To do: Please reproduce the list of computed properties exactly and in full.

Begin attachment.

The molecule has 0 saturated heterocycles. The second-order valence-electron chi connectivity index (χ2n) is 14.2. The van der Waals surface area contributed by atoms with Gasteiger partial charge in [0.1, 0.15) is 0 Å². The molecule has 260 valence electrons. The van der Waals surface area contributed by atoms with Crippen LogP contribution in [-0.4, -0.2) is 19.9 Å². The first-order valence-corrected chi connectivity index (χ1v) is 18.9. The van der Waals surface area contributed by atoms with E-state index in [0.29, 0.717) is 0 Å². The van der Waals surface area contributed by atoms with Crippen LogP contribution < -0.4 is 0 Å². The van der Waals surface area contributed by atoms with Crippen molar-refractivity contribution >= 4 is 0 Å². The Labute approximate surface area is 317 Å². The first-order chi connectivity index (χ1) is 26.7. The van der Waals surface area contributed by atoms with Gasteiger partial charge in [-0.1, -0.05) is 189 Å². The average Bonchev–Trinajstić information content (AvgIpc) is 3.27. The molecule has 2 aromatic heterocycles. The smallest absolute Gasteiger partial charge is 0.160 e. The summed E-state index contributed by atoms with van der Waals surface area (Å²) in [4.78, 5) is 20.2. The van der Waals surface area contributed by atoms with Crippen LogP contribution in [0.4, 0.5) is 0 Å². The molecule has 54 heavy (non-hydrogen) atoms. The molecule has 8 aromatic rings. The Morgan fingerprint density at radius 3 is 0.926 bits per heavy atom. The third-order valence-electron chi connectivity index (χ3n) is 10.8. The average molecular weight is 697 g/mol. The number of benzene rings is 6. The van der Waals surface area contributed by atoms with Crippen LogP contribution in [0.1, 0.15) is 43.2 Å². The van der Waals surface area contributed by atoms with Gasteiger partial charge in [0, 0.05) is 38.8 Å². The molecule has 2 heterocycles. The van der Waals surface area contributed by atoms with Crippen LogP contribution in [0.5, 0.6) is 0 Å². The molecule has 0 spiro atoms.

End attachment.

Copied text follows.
The molecule has 0 saturated heterocycles. The second-order valence-electron chi connectivity index (χ2n) is 14.2. The van der Waals surface area contributed by atoms with Gasteiger partial charge in [0.1, 0.15) is 0 Å². The molecule has 260 valence electrons. The van der Waals surface area contributed by atoms with Crippen LogP contribution in [-0.4, -0.2) is 19.9 Å². The first-order valence-corrected chi connectivity index (χ1v) is 18.9. The van der Waals surface area contributed by atoms with E-state index in [0.29, 0.717) is 0 Å². The van der Waals surface area contributed by atoms with Crippen LogP contribution < -0.4 is 0 Å². The van der Waals surface area contributed by atoms with Crippen molar-refractivity contribution >= 4 is 0 Å². The Labute approximate surface area is 317 Å². The first-order chi connectivity index (χ1) is 26.7. The van der Waals surface area contributed by atoms with Gasteiger partial charge in [-0.1, -0.05) is 189 Å². The average Bonchev–Trinajstić information content (AvgIpc) is 3.27. The molecule has 2 aromatic heterocycles. The smallest absolute Gasteiger partial charge is 0.160 e. The summed E-state index contributed by atoms with van der Waals surface area (Å²) in [4.78, 5) is 20.2. The van der Waals surface area contributed by atoms with Crippen LogP contribution in [0.4, 0.5) is 0 Å². The molecule has 54 heavy (non-hydrogen) atoms. The molecule has 8 aromatic rings. The Morgan fingerprint density at radius 3 is 0.926 bits per heavy atom. The third-order valence-electron chi connectivity index (χ3n) is 10.8. The average molecular weight is 697 g/mol. The number of benzene rings is 6. The van der Waals surface area contributed by atoms with Crippen LogP contribution in [0.1, 0.15) is 43.2 Å². The van der Waals surface area contributed by atoms with Gasteiger partial charge in [0, 0.05) is 38.8 Å². The molecule has 2 heterocycles. The van der Waals surface area contributed by atoms with Crippen LogP contribution in [0.5, 0.6) is 0 Å². The molecule has 0 spiro atoms.